College Essay: Colin Ray to Attend the University of Cincinnati


My dad lives 2,000 miles away, in Seattle, Washington. You see, he took a job at Starbucks and has been living across the country for the past two years. It’s weird to live so far away from your father.  The man that was there right by your side for the first 16 years of your life…gone. It takes a toll on the mind to be separated from such an important person for so long. It’s taxing on a relationship to talk to someone only through the phone.

“If you and your mother cannot get along for the next couple weeks, I’m going to have to bring both of you back out to Seattle!” my dad yelled over the phone.

“It’s not my fault!” I yelled in reply.

“I don’t care whose fault it is. If you guys can’t make it work then I’ll have no choice,” my dad responded.

My once tightly knit family was beginning to unravel. We only saw each other during the holidays. These visits were filled with bickering, and traditions that once united us were tearing us apart. Something needed to change for us before battle lines were drawn.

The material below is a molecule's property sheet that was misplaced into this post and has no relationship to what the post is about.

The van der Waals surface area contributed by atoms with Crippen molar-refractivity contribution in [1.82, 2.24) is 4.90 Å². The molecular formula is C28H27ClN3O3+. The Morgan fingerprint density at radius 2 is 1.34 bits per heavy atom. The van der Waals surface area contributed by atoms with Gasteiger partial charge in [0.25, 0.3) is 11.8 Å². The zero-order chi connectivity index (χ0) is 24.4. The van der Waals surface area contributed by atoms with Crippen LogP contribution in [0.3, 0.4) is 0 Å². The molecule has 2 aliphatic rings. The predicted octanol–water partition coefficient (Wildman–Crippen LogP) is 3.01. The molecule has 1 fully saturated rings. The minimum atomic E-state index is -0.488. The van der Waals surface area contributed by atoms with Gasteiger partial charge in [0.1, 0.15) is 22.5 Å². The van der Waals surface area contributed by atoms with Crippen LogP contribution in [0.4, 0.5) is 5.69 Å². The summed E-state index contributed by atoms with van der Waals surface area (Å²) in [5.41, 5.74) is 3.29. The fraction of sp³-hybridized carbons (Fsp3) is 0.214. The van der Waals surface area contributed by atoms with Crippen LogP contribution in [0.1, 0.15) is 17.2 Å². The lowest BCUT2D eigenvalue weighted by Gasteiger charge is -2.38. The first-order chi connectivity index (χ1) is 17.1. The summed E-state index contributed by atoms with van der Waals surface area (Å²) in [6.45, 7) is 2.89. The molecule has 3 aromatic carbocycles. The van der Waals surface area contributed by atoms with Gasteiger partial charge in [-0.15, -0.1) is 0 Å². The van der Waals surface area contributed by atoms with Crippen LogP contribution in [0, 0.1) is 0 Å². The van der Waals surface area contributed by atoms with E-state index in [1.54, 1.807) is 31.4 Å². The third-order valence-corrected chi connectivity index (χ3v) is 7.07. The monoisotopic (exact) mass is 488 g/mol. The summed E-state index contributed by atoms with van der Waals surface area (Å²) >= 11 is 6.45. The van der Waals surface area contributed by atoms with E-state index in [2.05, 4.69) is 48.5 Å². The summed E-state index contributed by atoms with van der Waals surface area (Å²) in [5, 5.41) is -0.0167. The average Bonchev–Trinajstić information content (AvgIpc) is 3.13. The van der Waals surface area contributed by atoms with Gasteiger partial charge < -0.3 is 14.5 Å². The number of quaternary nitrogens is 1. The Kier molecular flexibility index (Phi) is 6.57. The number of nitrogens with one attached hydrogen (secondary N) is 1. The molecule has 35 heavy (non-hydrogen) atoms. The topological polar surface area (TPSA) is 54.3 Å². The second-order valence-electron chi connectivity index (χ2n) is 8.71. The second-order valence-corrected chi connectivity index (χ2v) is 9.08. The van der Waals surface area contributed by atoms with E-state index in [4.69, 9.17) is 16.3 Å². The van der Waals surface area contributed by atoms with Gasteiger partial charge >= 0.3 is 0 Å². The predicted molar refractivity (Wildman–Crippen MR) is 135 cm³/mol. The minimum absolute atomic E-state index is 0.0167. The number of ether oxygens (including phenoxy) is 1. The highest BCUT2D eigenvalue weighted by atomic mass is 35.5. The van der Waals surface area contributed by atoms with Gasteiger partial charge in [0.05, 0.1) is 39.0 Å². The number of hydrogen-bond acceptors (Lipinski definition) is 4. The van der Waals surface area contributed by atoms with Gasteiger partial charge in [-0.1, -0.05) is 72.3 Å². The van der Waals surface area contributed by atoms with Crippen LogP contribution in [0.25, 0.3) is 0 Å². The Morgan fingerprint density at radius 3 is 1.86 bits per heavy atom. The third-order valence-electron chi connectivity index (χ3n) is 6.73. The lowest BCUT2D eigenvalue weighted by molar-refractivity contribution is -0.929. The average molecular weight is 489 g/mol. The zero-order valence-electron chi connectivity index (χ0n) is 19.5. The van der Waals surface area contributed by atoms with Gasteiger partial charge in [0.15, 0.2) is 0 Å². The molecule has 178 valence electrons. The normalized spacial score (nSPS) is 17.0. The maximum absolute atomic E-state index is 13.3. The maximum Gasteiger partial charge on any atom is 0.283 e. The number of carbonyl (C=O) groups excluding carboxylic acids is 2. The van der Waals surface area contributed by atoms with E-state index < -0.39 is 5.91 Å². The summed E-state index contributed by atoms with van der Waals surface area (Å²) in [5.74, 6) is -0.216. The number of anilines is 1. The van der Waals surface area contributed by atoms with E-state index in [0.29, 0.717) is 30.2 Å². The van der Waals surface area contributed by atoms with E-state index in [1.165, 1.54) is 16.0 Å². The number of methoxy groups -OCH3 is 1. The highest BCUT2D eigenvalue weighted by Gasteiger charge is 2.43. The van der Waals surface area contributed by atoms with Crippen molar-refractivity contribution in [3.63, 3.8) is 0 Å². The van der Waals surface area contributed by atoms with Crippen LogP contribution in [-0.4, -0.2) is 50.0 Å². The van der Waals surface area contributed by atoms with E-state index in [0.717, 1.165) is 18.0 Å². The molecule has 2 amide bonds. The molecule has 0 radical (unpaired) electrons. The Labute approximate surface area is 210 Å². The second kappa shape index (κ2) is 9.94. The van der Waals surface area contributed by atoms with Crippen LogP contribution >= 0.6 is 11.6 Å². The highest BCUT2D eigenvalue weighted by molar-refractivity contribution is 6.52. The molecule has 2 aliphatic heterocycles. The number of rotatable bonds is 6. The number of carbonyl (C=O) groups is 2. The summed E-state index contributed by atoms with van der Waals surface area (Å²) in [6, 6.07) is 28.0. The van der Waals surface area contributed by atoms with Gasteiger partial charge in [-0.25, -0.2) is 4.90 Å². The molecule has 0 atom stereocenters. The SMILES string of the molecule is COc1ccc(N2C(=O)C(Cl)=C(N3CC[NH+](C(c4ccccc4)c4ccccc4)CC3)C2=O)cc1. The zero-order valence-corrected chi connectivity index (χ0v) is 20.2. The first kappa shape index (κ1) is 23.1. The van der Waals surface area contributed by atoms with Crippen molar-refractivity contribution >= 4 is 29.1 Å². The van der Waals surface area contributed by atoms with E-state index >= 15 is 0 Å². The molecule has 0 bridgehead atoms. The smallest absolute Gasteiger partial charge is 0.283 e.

It came in the form of spinal surgery. My spine. Ironically, it took my immobilization to bring us together, to move forward. My dad took the four-hour flight from Seattle to Cincinnati. He left his job for a whole month to baby his seventeen-year-old son. It’s safe to assume he didn’t expect to do this ever again, but there we were.

I remember very little from my time in the hospital, but one thing was for sure: my dad sat by my side through the whole thing. Through my late-night complaining because of back pain and the hours of being scared, literally shitless, because I couldn’t go to the bathroom, he never complained or asked for my mom to watch over me. After the surgery, he helped me take my first steps after surgery, he helped me learn to walk up and down stairs again, and he even sat through the endless number of Disney movies I watched. My favorite? Luca! Somehow this little Italian fish boy had made something click in my mind, and it was all I wanted to watch. We were never closer, and I mean literally. I never imagined that my dad would have to wipe me again and I bet he thought the same thing. Together we had to swallow our dignity. I had turned back into a giant baby, but we worked through it together.

This experience showed me that my dad was the glue that held our family together. Without his humor, the tension in the air was thick. Without his out-of-touch remarks and funny one-liners, silence would ring through the house. He kept everyone calm, uniting our clashing personalities.

Ironically, I live 2,000 miles away from my father, but this is the closest we have ever been. Everyone looks forward to our reconvening during the holiday season. Although it took so much to bring us all back together, our relationship is as strong as the bar in my spine.